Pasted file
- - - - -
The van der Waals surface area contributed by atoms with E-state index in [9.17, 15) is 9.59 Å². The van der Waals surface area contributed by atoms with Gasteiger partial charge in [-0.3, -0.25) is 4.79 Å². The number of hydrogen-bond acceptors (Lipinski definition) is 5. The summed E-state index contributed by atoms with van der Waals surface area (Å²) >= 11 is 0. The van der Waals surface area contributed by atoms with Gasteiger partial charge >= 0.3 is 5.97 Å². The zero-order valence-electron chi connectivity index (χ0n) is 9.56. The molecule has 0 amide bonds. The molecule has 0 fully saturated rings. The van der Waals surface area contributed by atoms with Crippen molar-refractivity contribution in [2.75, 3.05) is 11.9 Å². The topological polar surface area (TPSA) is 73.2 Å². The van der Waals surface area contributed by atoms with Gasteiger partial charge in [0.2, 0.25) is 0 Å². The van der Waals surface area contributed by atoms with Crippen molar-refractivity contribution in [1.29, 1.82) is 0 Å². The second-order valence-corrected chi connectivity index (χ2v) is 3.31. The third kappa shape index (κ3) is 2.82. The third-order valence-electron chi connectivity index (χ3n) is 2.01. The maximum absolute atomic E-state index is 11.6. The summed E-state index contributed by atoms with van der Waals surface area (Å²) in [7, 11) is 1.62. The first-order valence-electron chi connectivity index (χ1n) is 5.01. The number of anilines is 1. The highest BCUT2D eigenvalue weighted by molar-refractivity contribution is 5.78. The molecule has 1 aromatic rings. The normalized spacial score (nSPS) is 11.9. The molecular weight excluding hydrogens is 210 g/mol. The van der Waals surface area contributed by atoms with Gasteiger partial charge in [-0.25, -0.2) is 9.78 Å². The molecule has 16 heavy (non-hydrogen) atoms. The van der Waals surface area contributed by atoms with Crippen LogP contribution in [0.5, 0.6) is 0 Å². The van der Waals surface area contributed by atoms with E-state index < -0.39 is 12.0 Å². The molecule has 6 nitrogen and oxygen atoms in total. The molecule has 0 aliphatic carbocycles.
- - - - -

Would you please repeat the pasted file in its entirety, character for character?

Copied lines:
The van der Waals surface area contributed by atoms with E-state index in [9.17, 15) is 9.59 Å². The van der Waals surface area contributed by atoms with Gasteiger partial charge in [-0.3, -0.25) is 4.79 Å². The number of hydrogen-bond acceptors (Lipinski definition) is 5. The summed E-state index contributed by atoms with van der Waals surface area (Å²) >= 11 is 0. The van der Waals surface area contributed by atoms with Gasteiger partial charge >= 0.3 is 5.97 Å². The zero-order valence-electron chi connectivity index (χ0n) is 9.56. The molecule has 0 amide bonds. The molecule has 0 fully saturated rings. The van der Waals surface area contributed by atoms with Crippen molar-refractivity contribution in [2.75, 3.05) is 11.9 Å². The topological polar surface area (TPSA) is 73.2 Å². The van der Waals surface area contributed by atoms with Gasteiger partial charge in [0.2, 0.25) is 0 Å². The van der Waals surface area contributed by atoms with Crippen molar-refractivity contribution in [1.29, 1.82) is 0 Å². The second-order valence-corrected chi connectivity index (χ2v) is 3.31. The third kappa shape index (κ3) is 2.82. The third-order valence-electron chi connectivity index (χ3n) is 2.01. The maximum absolute atomic E-state index is 11.6. The summed E-state index contributed by atoms with van der Waals surface area (Å²) in [7, 11) is 1.62. The first-order valence-electron chi connectivity index (χ1n) is 5.01. The number of anilines is 1. The highest BCUT2D eigenvalue weighted by molar-refractivity contribution is 5.78. The molecule has 1 aromatic rings. The normalized spacial score (nSPS) is 11.9. The molecular weight excluding hydrogens is 210 g/mol. The van der Waals surface area contributed by atoms with Gasteiger partial charge in [-0.25, -0.2) is 9.78 Å². The molecule has 16 heavy (non-hydrogen) atoms. The van der Waals surface area contributed by atoms with Crippen LogP contribution in [0.5, 0.6) is 0 Å². The van der Waals surface area contributed by atoms with E-state index < -0.39 is 12.0 Å². The molecule has 6 nitrogen and oxygen atoms in total. The molecule has 0 aliphatic carbocycles.